A DINGO has terrorised farms near Burracoppin for the past six weeks, which has renewed fears the wild dog problem is worsening in the Wheatbelt.
Dog attacks on pastoral area livestock have been widespread and led to an Agriculture Protection Board (APB) report that recommended increasing all-known control methods for the pest.
Agriculture Minister Kim Chance also agreed to trial a bounty system in the Shire of Laverton.
Burracoppin farmers Max Downsborough and Graham Johnson have lost 15 and three lambs respectively to the dingo, which has taken refuge in the adjacent Burracoppin Reserve after its attacks.
At first it only tore at lambs, but soon progressed to killing and eating them.
Mr Downsborough said this was the first time wild dogs had been a problem in the area.
"Fifteen lambs is not a huge loss compared to people losing 500 in the pastoral country, but for us it's significant, the lambs are worth $60 each," he said.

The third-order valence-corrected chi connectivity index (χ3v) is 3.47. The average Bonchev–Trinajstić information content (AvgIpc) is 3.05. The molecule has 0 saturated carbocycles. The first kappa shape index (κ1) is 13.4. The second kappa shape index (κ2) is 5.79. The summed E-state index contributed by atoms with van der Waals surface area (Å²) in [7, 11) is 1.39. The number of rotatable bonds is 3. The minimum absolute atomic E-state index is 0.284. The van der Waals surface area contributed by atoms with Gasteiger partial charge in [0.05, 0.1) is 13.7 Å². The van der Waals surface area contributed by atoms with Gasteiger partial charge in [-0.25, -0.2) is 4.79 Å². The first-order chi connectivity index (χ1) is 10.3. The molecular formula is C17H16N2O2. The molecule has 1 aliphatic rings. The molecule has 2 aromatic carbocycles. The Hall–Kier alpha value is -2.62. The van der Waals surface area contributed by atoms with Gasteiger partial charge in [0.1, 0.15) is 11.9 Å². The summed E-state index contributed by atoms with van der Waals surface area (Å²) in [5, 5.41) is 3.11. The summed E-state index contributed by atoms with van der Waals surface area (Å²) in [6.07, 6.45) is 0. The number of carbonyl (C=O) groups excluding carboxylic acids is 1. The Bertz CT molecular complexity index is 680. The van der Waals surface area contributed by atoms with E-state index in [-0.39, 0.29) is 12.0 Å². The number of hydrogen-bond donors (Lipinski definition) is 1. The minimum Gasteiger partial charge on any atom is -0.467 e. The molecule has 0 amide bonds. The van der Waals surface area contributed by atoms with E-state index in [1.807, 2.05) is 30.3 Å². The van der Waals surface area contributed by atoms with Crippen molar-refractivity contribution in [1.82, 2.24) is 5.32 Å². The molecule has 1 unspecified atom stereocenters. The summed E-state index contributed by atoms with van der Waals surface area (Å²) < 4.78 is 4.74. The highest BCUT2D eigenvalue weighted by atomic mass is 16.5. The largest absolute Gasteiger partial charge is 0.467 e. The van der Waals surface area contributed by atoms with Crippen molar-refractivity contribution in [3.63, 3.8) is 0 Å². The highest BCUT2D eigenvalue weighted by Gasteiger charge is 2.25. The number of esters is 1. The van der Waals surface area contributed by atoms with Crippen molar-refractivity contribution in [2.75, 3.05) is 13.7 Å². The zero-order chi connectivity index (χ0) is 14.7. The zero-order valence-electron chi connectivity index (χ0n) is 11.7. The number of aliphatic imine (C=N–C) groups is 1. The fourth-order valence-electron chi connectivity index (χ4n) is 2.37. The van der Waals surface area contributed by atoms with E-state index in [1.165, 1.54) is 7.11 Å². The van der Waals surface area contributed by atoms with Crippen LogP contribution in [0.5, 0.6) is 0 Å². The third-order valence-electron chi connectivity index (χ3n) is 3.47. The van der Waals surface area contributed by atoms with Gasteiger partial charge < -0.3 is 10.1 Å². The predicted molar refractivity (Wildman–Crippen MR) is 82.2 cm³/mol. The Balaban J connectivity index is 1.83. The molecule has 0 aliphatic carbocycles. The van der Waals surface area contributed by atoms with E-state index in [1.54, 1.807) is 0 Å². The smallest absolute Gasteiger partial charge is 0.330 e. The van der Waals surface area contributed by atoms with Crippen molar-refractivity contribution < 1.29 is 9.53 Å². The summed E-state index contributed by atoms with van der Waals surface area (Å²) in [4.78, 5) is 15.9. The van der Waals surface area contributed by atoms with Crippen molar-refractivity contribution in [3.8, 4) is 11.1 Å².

He said the APB had suggested laying ground baits, but the sanctuary of the reserve made the animal hard to target.
It attacked sporadically and was dormant for long periods of time.
Critics of the APB's wild dog control report said too much emphasis was placed on landholder action, which didn't extend to crown land.
Mr Downsborough wanted the board to help by using a trained dogger or another appropriate method.
"We would like some assistance - they are so cunning these dogs, we could bait foxes no problem," he said.
Mr Johnson spotted the dingo a week ago, with its head buried in the bowels of a dead sheep.
He attempted to chase it but was unsuccessful.
Public consultation on the APB's report ended on August 15.
The board will meet with Mr Chance to discuss enacting its recommendations.